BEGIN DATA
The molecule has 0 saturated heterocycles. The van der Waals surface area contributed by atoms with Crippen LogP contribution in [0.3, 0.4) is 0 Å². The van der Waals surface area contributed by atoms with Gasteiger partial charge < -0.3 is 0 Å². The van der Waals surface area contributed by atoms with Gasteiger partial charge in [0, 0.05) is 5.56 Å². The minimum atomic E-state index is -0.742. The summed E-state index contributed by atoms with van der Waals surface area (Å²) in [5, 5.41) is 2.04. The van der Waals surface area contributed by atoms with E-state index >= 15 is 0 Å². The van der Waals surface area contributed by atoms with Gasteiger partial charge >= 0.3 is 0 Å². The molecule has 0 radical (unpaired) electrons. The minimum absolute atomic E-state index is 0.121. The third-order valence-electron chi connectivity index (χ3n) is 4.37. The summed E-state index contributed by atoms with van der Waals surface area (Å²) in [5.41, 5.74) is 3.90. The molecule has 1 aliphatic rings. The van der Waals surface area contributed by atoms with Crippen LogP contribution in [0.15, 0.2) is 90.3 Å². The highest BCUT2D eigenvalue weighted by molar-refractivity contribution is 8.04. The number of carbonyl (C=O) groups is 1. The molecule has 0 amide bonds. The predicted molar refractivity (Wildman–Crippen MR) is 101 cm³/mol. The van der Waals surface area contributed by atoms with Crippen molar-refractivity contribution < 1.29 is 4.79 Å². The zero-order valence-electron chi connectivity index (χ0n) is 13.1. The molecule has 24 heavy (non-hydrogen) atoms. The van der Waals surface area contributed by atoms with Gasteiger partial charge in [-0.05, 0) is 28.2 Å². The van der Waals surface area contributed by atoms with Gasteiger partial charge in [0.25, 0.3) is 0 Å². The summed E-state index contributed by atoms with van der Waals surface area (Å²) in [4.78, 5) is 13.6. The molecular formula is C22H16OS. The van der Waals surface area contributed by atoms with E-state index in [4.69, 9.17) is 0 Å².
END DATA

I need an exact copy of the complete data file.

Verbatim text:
The molecule has 0 saturated heterocycles. The van der Waals surface area contributed by atoms with Crippen LogP contribution in [0.3, 0.4) is 0 Å². The van der Waals surface area contributed by atoms with Gasteiger partial charge < -0.3 is 0 Å². The van der Waals surface area contributed by atoms with Gasteiger partial charge in [0, 0.05) is 5.56 Å². The minimum atomic E-state index is -0.742. The summed E-state index contributed by atoms with van der Waals surface area (Å²) in [5, 5.41) is 2.04. The van der Waals surface area contributed by atoms with E-state index >= 15 is 0 Å². The van der Waals surface area contributed by atoms with Gasteiger partial charge >= 0.3 is 0 Å². The molecule has 0 radical (unpaired) electrons. The minimum absolute atomic E-state index is 0.121. The third-order valence-electron chi connectivity index (χ3n) is 4.37. The summed E-state index contributed by atoms with van der Waals surface area (Å²) in [5.41, 5.74) is 3.90. The molecule has 1 aliphatic rings. The van der Waals surface area contributed by atoms with Crippen LogP contribution in [0.15, 0.2) is 90.3 Å². The highest BCUT2D eigenvalue weighted by molar-refractivity contribution is 8.04. The number of carbonyl (C=O) groups is 1. The molecule has 0 amide bonds. The predicted molar refractivity (Wildman–Crippen MR) is 101 cm³/mol. The van der Waals surface area contributed by atoms with Crippen molar-refractivity contribution < 1.29 is 4.79 Å². The zero-order valence-electron chi connectivity index (χ0n) is 13.1. The molecule has 24 heavy (non-hydrogen) atoms. The van der Waals surface area contributed by atoms with Gasteiger partial charge in [-0.05, 0) is 28.2 Å². The van der Waals surface area contributed by atoms with Gasteiger partial charge in [0.25, 0.3) is 0 Å². The summed E-state index contributed by atoms with van der Waals surface area (Å²) in [4.78, 5) is 13.6. The molecular formula is C22H16OS. The van der Waals surface area contributed by atoms with E-state index in [4.69, 9.17) is 0 Å².